Will and Jada Pinkett Smith’s 20-year marriage hasn’t been easy and it nearly came to a fiery end.
“I think for me the turning point in my relationship is when I turned 40,” said Jada, 47. “I can’t do this, like this anymore.”
The revelation was part of the Season 2 debut of “Red Table Talk,” which was released Monday, Page Six explains.
Will, 50, explained that from 2009 to 2010, at the height of the family’s fame — hosting the Nobel Peace Prize Concert, Willow’s “Whip My Hair” single success, Jaden’s “Karate Kid” blockbuster and Jada’s starring role on “Hawthorne” — they were falling apart behind the scenes.
As previously reported on BSO, Will recalled a time where Jada cried for 45 days straight. Will also said he was building a picture of his ideal family but didn’t realize Jada was sacrificing herself to fit the image.
“I had a public perception that I wanted to project of our relationship, of the family, and what my kids are, what my wife is and what we are in the world,” the actor said. “If there were an individual most poisonous aspect of our relationship in the past, is I felt that money and winning made a good relationship. We’re succeeding in the world. That means our relationship is good … I was unaware of what it truly meant to connect with somebody.”
According to Jada, she feared rocking the boat and let a lot of issues pass without consequence. Elsewhere in the interview, Jada revealed she never wanted to get married and was pushed to tie the knot by her mother, Adrienne Banfield Jones.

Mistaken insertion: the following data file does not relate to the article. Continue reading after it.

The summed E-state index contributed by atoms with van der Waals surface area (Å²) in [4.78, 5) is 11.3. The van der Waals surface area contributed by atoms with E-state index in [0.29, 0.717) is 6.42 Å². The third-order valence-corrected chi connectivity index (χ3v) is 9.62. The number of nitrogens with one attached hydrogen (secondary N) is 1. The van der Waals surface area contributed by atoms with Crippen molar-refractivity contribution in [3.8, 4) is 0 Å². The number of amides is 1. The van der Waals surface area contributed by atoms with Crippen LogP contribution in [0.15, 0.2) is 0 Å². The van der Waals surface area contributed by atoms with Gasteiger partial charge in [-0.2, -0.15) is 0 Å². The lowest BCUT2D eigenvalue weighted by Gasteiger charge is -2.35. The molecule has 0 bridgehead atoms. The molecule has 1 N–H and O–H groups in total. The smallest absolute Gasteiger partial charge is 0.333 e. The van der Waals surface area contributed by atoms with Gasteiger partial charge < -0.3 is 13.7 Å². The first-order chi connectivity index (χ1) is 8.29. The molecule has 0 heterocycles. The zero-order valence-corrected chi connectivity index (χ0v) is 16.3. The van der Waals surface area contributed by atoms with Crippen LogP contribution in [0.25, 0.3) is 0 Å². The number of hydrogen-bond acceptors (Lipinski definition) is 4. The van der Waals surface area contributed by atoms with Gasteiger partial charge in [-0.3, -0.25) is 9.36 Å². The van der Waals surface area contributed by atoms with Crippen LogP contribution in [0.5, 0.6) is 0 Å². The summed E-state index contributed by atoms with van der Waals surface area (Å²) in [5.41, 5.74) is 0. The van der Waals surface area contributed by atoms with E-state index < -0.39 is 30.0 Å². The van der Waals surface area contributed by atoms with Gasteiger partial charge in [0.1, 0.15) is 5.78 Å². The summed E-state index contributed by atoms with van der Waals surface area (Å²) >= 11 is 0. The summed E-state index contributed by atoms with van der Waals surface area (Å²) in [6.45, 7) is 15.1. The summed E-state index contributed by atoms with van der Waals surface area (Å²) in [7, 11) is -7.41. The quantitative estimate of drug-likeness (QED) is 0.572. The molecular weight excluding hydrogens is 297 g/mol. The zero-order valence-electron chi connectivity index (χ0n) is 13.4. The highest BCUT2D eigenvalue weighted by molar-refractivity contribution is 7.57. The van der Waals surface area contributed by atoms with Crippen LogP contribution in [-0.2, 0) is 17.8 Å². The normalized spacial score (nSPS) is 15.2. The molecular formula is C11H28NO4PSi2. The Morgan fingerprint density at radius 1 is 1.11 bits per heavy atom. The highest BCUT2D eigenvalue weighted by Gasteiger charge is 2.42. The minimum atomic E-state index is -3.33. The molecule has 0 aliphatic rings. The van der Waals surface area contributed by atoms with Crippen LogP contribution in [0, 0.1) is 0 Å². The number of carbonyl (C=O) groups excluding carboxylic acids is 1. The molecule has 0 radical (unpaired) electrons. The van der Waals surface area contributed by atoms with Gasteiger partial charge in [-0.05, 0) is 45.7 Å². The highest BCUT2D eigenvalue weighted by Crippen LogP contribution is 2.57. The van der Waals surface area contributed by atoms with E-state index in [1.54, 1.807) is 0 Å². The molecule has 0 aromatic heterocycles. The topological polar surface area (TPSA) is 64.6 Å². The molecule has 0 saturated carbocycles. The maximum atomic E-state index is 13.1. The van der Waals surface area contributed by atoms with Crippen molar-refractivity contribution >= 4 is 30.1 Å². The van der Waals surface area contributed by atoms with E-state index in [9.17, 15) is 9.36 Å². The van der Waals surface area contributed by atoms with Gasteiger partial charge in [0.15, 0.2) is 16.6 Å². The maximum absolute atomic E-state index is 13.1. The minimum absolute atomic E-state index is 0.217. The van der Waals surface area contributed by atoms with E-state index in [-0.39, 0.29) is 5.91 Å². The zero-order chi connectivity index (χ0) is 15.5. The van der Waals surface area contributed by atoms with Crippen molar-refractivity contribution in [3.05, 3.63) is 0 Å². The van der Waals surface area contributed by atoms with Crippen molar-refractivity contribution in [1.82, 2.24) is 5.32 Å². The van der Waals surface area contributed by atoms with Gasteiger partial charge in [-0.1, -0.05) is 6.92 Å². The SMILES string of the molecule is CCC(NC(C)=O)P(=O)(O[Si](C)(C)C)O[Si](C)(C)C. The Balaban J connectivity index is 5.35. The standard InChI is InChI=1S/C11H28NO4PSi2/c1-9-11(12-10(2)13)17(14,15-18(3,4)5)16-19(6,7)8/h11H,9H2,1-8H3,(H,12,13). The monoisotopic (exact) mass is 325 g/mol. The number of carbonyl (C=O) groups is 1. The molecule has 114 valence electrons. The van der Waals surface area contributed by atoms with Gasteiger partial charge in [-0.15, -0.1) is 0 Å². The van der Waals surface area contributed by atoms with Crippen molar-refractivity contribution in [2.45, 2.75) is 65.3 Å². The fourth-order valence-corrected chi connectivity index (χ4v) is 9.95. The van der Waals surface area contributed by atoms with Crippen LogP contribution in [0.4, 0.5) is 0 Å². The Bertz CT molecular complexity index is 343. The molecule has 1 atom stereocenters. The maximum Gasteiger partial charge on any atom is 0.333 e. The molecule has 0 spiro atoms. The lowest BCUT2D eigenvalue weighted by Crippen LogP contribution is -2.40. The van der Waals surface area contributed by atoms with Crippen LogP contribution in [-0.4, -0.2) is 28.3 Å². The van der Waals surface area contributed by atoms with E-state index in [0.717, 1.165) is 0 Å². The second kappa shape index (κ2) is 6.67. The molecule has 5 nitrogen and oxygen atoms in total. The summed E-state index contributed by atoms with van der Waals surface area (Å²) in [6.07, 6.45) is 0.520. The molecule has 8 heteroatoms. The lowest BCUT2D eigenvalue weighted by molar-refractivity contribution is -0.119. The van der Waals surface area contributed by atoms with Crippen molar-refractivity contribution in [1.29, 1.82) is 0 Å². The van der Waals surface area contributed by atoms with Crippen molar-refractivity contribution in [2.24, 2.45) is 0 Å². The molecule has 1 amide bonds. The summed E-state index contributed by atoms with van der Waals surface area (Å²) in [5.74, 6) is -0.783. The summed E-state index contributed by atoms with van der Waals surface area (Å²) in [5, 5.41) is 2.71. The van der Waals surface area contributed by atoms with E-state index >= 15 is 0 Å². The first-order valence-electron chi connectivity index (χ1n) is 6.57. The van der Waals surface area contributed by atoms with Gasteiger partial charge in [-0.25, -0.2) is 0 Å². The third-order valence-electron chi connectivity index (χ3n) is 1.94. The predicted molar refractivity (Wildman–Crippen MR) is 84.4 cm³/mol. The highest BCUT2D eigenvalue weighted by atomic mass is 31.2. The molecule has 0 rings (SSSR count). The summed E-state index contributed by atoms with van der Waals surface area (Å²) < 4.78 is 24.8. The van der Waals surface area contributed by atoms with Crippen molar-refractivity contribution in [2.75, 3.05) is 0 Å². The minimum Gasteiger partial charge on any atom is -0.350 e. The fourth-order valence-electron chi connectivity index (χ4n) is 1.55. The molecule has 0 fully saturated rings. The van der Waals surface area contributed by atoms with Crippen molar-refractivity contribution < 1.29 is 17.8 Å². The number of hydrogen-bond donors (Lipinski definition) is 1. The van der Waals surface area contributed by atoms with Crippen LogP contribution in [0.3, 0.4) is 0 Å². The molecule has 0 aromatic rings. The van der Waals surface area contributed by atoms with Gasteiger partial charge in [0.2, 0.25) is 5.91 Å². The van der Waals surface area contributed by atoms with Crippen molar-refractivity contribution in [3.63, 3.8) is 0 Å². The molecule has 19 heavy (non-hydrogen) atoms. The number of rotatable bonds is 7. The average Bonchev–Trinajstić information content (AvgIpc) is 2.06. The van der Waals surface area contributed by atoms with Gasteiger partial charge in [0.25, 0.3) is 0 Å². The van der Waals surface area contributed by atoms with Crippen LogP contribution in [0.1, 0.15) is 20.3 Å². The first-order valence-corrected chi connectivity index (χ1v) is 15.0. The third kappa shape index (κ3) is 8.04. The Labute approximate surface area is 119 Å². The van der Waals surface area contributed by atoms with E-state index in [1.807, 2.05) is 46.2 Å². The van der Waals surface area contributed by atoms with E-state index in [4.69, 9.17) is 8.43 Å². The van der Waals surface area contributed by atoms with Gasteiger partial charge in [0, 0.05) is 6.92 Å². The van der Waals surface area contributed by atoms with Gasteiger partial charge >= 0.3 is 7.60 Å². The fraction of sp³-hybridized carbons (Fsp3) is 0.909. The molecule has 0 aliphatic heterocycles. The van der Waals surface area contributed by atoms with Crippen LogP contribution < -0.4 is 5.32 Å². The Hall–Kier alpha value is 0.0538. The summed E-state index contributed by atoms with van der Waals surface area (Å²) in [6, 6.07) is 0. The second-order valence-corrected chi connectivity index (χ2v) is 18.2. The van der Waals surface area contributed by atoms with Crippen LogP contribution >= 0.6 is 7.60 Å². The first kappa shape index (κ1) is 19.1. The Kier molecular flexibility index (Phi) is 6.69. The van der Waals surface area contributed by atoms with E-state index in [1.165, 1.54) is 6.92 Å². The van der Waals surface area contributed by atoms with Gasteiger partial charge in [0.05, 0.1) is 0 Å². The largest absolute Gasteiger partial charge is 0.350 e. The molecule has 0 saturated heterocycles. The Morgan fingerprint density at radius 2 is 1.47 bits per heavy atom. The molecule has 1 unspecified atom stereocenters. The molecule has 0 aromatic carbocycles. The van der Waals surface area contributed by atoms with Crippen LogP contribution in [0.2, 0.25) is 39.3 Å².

“I was under such pressure, being a young actress, being young. Pregnant. I didn’t know what to do. I just knew, I never wanted to be married,” Jada said.
Jada got pregnant with son Jaden two years after dating Will. Just three months into her pregnancy, in December 1997, she unhappily walked down the aisle.
“I just never really agreed with the construct,” she said of marriage. “I just don’t agree with it. I never have. I still don’t. To death do us part, is real for me. It’s all of the rules and ideas.”
Will, on the other hand, always dreamed of marriage and family.
“There wasn’t a day in my life that I wanted anything other than getting married and having a family,” Will emphasized. “Literally 5 years old, I was picturing what my family would be.”
In the end, they agreed that getting married was the right course of action. In June, Jada explained that she and Will no longer refer to themselves as married, but call each other partners. Even though marriage is not for everyone, it seems that this partnership and understanding has worked well for the Smith family, despite the bumps in the road.